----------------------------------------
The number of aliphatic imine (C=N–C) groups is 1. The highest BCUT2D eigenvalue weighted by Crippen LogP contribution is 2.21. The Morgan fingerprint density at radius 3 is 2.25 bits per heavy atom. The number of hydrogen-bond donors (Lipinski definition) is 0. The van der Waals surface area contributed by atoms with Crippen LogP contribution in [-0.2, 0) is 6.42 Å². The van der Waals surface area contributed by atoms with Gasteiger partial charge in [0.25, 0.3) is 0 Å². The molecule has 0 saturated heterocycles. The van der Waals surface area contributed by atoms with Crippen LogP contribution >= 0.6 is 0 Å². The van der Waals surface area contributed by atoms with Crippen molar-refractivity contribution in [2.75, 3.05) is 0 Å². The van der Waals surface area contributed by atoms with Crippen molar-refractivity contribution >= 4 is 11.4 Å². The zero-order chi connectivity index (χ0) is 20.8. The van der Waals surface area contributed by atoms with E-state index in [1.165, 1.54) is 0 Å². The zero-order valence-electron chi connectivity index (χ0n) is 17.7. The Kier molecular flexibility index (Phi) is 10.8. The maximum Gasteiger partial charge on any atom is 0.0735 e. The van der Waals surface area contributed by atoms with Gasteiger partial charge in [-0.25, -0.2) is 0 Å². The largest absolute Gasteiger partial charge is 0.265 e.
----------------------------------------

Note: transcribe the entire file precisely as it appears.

The number of aliphatic imine (C=N–C) groups is 1. The highest BCUT2D eigenvalue weighted by Crippen LogP contribution is 2.21. The Morgan fingerprint density at radius 3 is 2.25 bits per heavy atom. The number of hydrogen-bond donors (Lipinski definition) is 0. The van der Waals surface area contributed by atoms with Crippen LogP contribution in [-0.2, 0) is 6.42 Å². The van der Waals surface area contributed by atoms with Gasteiger partial charge in [0.25, 0.3) is 0 Å². The molecule has 0 saturated heterocycles. The van der Waals surface area contributed by atoms with Crippen LogP contribution >= 0.6 is 0 Å². The van der Waals surface area contributed by atoms with Crippen molar-refractivity contribution in [2.75, 3.05) is 0 Å². The van der Waals surface area contributed by atoms with Crippen molar-refractivity contribution >= 4 is 11.4 Å². The zero-order chi connectivity index (χ0) is 20.8. The van der Waals surface area contributed by atoms with E-state index in [1.165, 1.54) is 0 Å². The zero-order valence-electron chi connectivity index (χ0n) is 17.7. The Kier molecular flexibility index (Phi) is 10.8. The maximum Gasteiger partial charge on any atom is 0.0735 e. The van der Waals surface area contributed by atoms with Gasteiger partial charge in [-0.25, -0.2) is 0 Å². The largest absolute Gasteiger partial charge is 0.265 e.